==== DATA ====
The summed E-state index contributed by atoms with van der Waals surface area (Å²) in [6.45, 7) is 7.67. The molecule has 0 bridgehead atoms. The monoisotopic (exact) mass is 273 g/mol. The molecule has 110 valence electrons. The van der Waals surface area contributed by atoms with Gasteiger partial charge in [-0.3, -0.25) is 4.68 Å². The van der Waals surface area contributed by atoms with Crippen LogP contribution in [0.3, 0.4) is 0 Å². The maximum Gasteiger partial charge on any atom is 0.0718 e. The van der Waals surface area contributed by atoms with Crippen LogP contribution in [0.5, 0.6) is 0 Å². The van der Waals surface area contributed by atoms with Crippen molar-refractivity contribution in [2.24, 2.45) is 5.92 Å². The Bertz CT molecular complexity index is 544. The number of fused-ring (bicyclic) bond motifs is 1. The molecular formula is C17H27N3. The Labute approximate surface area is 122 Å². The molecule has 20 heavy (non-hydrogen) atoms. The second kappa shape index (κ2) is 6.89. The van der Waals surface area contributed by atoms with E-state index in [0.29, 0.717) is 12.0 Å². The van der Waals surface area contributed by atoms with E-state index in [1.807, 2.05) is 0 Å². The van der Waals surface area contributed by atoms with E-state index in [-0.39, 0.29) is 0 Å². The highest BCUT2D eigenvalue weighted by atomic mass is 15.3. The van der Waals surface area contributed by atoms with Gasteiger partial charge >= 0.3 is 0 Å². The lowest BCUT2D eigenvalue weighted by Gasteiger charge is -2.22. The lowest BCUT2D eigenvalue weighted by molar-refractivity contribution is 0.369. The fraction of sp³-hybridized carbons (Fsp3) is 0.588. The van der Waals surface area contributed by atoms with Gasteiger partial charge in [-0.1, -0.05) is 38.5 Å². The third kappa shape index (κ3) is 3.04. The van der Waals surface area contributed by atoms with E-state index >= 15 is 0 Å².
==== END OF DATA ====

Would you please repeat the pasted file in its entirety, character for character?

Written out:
The summed E-state index contributed by atoms with van der Waals surface area (Å²) in [6.45, 7) is 7.67. The molecule has 0 bridgehead atoms. The monoisotopic (exact) mass is 273 g/mol. The molecule has 110 valence electrons. The van der Waals surface area contributed by atoms with Gasteiger partial charge in [-0.3, -0.25) is 4.68 Å². The van der Waals surface area contributed by atoms with Crippen LogP contribution in [0.3, 0.4) is 0 Å². The maximum Gasteiger partial charge on any atom is 0.0718 e. The van der Waals surface area contributed by atoms with Crippen LogP contribution in [0.5, 0.6) is 0 Å². The van der Waals surface area contributed by atoms with Crippen molar-refractivity contribution in [2.24, 2.45) is 5.92 Å². The Bertz CT molecular complexity index is 544. The number of fused-ring (bicyclic) bond motifs is 1. The molecular formula is C17H27N3. The Labute approximate surface area is 122 Å². The molecule has 20 heavy (non-hydrogen) atoms. The second kappa shape index (κ2) is 6.89. The van der Waals surface area contributed by atoms with E-state index in [0.29, 0.717) is 12.0 Å². The van der Waals surface area contributed by atoms with E-state index in [1.807, 2.05) is 0 Å². The van der Waals surface area contributed by atoms with E-state index in [-0.39, 0.29) is 0 Å². The highest BCUT2D eigenvalue weighted by atomic mass is 15.3. The van der Waals surface area contributed by atoms with Gasteiger partial charge >= 0.3 is 0 Å². The lowest BCUT2D eigenvalue weighted by Gasteiger charge is -2.22. The lowest BCUT2D eigenvalue weighted by molar-refractivity contribution is 0.369. The fraction of sp³-hybridized carbons (Fsp3) is 0.588. The van der Waals surface area contributed by atoms with Gasteiger partial charge in [-0.1, -0.05) is 38.5 Å². The third kappa shape index (κ3) is 3.04. The van der Waals surface area contributed by atoms with E-state index >= 15 is 0 Å².